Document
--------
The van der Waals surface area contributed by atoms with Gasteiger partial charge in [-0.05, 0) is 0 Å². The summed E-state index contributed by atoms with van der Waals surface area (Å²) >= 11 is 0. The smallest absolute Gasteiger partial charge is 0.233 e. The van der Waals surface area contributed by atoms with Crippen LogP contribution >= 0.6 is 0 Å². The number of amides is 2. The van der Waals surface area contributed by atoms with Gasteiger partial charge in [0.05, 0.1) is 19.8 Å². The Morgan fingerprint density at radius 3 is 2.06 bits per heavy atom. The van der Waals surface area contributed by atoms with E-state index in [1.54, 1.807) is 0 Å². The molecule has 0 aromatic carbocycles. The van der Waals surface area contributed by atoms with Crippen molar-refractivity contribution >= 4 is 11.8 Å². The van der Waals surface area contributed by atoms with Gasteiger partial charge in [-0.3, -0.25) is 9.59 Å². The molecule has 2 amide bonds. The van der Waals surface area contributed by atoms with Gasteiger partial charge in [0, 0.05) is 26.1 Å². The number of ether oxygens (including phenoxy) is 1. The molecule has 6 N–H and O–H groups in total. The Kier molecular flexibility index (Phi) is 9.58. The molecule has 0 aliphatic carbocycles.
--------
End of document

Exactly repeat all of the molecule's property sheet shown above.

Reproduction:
The van der Waals surface area contributed by atoms with Gasteiger partial charge in [-0.05, 0) is 0 Å². The summed E-state index contributed by atoms with van der Waals surface area (Å²) >= 11 is 0. The smallest absolute Gasteiger partial charge is 0.233 e. The van der Waals surface area contributed by atoms with Crippen LogP contribution >= 0.6 is 0 Å². The number of amides is 2. The van der Waals surface area contributed by atoms with Gasteiger partial charge in [0.05, 0.1) is 19.8 Å². The Morgan fingerprint density at radius 3 is 2.06 bits per heavy atom. The van der Waals surface area contributed by atoms with E-state index in [1.54, 1.807) is 0 Å². The molecule has 0 aromatic carbocycles. The van der Waals surface area contributed by atoms with Crippen molar-refractivity contribution >= 4 is 11.8 Å². The van der Waals surface area contributed by atoms with Gasteiger partial charge in [-0.3, -0.25) is 9.59 Å². The molecule has 2 amide bonds. The van der Waals surface area contributed by atoms with Gasteiger partial charge in [0, 0.05) is 26.1 Å². The number of ether oxygens (including phenoxy) is 1. The molecule has 6 N–H and O–H groups in total. The Kier molecular flexibility index (Phi) is 9.58. The molecule has 0 aliphatic carbocycles.